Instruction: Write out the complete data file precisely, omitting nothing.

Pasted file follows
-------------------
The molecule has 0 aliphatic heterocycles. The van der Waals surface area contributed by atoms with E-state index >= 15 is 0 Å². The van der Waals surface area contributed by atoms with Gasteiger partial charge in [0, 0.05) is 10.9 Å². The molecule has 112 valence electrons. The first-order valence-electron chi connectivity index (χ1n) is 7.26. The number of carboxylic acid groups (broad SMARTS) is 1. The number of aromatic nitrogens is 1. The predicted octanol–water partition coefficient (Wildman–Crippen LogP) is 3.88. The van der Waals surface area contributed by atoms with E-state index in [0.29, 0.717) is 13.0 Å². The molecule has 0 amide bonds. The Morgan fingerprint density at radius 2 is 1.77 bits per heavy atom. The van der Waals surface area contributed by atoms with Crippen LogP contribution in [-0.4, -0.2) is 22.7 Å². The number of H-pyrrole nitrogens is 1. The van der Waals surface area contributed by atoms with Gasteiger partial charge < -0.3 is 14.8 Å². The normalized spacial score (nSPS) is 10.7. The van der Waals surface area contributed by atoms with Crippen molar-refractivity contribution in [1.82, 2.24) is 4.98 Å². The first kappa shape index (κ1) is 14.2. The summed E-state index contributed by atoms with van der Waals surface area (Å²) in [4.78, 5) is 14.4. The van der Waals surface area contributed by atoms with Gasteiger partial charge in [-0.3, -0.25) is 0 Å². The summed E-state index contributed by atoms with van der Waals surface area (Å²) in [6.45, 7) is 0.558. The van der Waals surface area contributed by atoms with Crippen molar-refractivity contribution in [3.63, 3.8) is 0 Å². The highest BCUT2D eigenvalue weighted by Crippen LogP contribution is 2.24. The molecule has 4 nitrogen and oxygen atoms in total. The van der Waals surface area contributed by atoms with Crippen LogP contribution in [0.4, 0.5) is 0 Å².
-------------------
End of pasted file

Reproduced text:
The molecule has 0 aliphatic heterocycles. The van der Waals surface area contributed by atoms with E-state index >= 15 is 0 Å². The van der Waals surface area contributed by atoms with Gasteiger partial charge in [0, 0.05) is 10.9 Å². The molecule has 112 valence electrons. The first-order valence-electron chi connectivity index (χ1n) is 7.26. The number of carboxylic acid groups (broad SMARTS) is 1. The number of aromatic nitrogens is 1. The predicted octanol–water partition coefficient (Wildman–Crippen LogP) is 3.88. The van der Waals surface area contributed by atoms with E-state index in [0.29, 0.717) is 13.0 Å². The molecule has 0 amide bonds. The Morgan fingerprint density at radius 2 is 1.77 bits per heavy atom. The van der Waals surface area contributed by atoms with Crippen LogP contribution in [-0.4, -0.2) is 22.7 Å². The number of H-pyrrole nitrogens is 1. The van der Waals surface area contributed by atoms with Gasteiger partial charge < -0.3 is 14.8 Å². The normalized spacial score (nSPS) is 10.7. The van der Waals surface area contributed by atoms with Crippen molar-refractivity contribution in [1.82, 2.24) is 4.98 Å². The first kappa shape index (κ1) is 14.2. The summed E-state index contributed by atoms with van der Waals surface area (Å²) in [4.78, 5) is 14.4. The van der Waals surface area contributed by atoms with Gasteiger partial charge in [-0.3, -0.25) is 0 Å². The summed E-state index contributed by atoms with van der Waals surface area (Å²) in [6.45, 7) is 0.558. The van der Waals surface area contributed by atoms with Crippen molar-refractivity contribution in [3.63, 3.8) is 0 Å². The highest BCUT2D eigenvalue weighted by Crippen LogP contribution is 2.24. The molecule has 4 nitrogen and oxygen atoms in total. The van der Waals surface area contributed by atoms with Crippen LogP contribution in [0.4, 0.5) is 0 Å².